"Great Cæsar's ghost!" he exclaimed. "Did I say I was thinking of you? But there, I mean—I mean—" But it was unnecessary to complete the sentence, for Miss Wilbur rose, with what dignity a tattered dressing-gown allowed, and moved away. He followed her and explained with the utmost civility where there was another beach, how she should spread out her clothes to the sun, and added gravely, holding up one finger: "And remember to keep in the shade yourself."
"Oh, the sun never affects me," said Juliana.
This answer plainly tried him, but with some self-control he merely repeated his injunction in exactly the same words.
Miss Wilbur's costume was not elaborate. It comprised, all told, a night-gown, a pink quilted dressing-gown, a pair of men's sneakers, and a bit of Cartier jewelry about her throat. She wished that dressing-gown had been more becoming. Just before she sailed she had sent her maid out to buy something warm, and the pink atrocity had been the result. She had thought it did not matter then, but, now that she might have to spend the rest of her life in it, she wished she had taken the trouble to choose it herself.
Even if she had been completely alone on this Caribbean island, she was too much a child of civilization to remove all her clothes at once. The process took time. As she sat under the trees and waited, she considered her position.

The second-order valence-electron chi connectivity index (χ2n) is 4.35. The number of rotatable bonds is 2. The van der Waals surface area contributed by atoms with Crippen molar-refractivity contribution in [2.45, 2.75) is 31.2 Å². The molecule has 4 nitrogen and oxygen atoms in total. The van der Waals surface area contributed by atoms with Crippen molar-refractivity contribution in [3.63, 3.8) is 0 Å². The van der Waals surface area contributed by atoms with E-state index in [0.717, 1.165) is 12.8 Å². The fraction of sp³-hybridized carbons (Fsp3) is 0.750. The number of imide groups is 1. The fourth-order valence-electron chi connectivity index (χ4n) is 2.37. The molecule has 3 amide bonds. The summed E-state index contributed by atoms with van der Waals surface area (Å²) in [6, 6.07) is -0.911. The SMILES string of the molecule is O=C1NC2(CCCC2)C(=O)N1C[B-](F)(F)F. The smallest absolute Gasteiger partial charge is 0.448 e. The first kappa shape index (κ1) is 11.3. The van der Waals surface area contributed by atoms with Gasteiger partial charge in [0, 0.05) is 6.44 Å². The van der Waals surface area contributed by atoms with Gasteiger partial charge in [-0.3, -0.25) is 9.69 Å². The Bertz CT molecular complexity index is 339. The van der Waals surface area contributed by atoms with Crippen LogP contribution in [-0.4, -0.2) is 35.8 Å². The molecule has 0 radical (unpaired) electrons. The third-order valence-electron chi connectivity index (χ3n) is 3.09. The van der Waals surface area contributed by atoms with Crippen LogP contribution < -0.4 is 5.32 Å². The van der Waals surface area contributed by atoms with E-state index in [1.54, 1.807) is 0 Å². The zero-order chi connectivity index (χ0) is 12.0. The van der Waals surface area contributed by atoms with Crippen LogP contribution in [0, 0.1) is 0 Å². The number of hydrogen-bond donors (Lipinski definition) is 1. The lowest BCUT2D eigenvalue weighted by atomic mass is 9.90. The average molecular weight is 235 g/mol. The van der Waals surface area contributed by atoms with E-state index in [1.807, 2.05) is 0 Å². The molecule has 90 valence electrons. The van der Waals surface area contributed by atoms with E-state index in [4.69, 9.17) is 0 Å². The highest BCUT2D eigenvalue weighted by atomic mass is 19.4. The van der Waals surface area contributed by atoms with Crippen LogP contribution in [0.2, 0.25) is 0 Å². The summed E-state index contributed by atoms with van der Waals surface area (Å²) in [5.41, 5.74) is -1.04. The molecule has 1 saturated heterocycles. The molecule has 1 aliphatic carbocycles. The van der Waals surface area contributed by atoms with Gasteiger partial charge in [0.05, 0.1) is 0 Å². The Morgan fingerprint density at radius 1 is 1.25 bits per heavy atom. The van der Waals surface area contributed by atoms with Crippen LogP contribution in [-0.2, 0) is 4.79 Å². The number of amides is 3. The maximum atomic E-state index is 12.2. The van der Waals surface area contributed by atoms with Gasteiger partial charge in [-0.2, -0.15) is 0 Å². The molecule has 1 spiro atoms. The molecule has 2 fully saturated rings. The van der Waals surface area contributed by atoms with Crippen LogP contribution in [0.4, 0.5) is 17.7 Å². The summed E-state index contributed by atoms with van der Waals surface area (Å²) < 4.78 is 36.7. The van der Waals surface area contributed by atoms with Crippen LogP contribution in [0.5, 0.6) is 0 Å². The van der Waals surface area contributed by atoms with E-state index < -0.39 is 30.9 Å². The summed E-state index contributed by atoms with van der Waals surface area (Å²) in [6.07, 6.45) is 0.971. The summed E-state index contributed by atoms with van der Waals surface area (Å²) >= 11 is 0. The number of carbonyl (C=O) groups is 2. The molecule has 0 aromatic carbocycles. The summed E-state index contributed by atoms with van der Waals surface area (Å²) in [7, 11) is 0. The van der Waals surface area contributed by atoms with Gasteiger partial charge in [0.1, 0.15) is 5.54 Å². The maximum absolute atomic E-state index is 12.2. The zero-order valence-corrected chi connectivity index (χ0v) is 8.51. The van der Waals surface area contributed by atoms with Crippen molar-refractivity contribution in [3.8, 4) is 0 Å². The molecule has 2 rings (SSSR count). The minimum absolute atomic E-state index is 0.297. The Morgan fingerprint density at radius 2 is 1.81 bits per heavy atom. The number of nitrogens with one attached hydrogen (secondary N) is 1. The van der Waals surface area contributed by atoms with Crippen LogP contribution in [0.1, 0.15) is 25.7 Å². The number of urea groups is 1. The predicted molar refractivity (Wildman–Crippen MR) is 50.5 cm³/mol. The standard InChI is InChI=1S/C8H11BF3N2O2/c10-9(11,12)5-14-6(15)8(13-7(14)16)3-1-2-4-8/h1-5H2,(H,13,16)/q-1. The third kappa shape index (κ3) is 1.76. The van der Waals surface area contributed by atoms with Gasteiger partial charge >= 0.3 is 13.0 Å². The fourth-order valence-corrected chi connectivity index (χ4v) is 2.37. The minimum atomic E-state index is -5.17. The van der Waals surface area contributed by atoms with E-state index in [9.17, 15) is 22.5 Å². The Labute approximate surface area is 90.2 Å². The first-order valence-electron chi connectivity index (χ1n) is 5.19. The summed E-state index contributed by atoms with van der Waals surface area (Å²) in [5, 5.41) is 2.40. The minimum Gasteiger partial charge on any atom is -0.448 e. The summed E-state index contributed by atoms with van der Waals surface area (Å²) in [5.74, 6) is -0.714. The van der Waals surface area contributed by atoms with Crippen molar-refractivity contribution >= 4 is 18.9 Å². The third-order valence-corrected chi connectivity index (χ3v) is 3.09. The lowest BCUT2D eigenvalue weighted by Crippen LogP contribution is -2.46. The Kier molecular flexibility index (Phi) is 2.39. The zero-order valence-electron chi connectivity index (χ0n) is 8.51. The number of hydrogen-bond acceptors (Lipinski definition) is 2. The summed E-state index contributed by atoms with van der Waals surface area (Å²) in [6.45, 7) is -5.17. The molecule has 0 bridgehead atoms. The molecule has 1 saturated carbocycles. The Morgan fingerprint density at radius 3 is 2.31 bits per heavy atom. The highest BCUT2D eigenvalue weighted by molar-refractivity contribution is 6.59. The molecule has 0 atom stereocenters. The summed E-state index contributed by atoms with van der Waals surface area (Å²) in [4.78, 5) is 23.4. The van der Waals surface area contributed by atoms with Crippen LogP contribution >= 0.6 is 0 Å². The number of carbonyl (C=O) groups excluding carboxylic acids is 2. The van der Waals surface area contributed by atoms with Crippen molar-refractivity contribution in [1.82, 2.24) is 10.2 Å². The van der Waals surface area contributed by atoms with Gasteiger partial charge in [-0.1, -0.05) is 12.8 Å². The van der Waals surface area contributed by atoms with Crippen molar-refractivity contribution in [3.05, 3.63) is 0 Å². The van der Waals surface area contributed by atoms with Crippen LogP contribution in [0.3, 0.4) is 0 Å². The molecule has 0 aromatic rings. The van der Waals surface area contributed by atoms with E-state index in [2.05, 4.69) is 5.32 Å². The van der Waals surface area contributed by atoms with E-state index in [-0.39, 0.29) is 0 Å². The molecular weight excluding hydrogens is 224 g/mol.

Feelings of dislike for, and dependence upon, her rescuer grew together in her mind. She did not say, even to herself, that she was afraid of him, very much in the same way in which she had once been afraid of her schoolmistress—afraid of his criticism and his contempt, but she expressed the same idea by saying "he was not very nice to her." That he "was rather rude"! She thought how differently any of the men she had left on the yacht at Trinidad would have behaved—Alfred, for instance. It would have been rather fun to have been cast away with Alfred. He would have been tender and solicitous. Poor Alfred! She began to think it had been an absurd scruple that had made her leave the party. It had seemed as if she could not cruise another day on the yacht of a man she had refused so decidedly to marry. After such a scene, too! Miss Wilbur frowned and shook her head at the recollection. As a matter of fact, she liked scenes.